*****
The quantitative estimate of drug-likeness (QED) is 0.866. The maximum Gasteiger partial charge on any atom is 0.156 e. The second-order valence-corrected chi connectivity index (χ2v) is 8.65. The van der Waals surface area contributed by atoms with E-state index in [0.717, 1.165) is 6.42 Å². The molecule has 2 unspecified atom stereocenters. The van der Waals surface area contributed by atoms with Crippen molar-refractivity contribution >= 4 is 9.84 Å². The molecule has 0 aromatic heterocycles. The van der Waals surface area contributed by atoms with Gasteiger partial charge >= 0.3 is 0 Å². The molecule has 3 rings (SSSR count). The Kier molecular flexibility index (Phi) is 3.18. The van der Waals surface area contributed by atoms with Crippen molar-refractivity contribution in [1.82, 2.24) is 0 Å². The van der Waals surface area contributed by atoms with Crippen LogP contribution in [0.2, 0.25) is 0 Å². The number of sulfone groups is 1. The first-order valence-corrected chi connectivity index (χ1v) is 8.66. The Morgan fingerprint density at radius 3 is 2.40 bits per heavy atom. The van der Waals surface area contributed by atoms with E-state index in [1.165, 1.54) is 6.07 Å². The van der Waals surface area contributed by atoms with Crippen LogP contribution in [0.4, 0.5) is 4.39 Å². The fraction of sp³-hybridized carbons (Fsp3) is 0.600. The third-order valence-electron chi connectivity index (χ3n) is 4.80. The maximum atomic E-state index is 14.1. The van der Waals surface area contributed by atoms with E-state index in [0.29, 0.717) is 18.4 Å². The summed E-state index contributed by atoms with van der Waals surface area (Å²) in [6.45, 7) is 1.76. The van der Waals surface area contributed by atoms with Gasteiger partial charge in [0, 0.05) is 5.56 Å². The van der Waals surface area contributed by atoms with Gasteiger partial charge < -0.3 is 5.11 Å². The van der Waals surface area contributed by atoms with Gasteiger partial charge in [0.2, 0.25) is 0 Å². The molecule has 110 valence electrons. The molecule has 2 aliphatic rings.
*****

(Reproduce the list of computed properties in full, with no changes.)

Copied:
The quantitative estimate of drug-likeness (QED) is 0.866. The maximum Gasteiger partial charge on any atom is 0.156 e. The second-order valence-corrected chi connectivity index (χ2v) is 8.65. The van der Waals surface area contributed by atoms with E-state index in [0.717, 1.165) is 6.42 Å². The molecule has 2 unspecified atom stereocenters. The van der Waals surface area contributed by atoms with Crippen molar-refractivity contribution >= 4 is 9.84 Å². The molecule has 0 aromatic heterocycles. The van der Waals surface area contributed by atoms with Gasteiger partial charge >= 0.3 is 0 Å². The molecule has 3 rings (SSSR count). The Kier molecular flexibility index (Phi) is 3.18. The van der Waals surface area contributed by atoms with Crippen molar-refractivity contribution in [1.82, 2.24) is 0 Å². The van der Waals surface area contributed by atoms with Crippen LogP contribution in [0.2, 0.25) is 0 Å². The number of sulfone groups is 1. The first-order valence-corrected chi connectivity index (χ1v) is 8.66. The Morgan fingerprint density at radius 3 is 2.40 bits per heavy atom. The van der Waals surface area contributed by atoms with E-state index in [1.165, 1.54) is 6.07 Å². The van der Waals surface area contributed by atoms with Crippen LogP contribution in [0.4, 0.5) is 4.39 Å². The fraction of sp³-hybridized carbons (Fsp3) is 0.600. The third-order valence-electron chi connectivity index (χ3n) is 4.80. The maximum atomic E-state index is 14.1. The van der Waals surface area contributed by atoms with E-state index in [0.29, 0.717) is 18.4 Å². The summed E-state index contributed by atoms with van der Waals surface area (Å²) in [6.45, 7) is 1.76. The van der Waals surface area contributed by atoms with Gasteiger partial charge in [0, 0.05) is 5.56 Å². The van der Waals surface area contributed by atoms with Gasteiger partial charge < -0.3 is 5.11 Å². The van der Waals surface area contributed by atoms with Gasteiger partial charge in [0.2, 0.25) is 0 Å². The molecule has 110 valence electrons. The molecule has 2 aliphatic rings.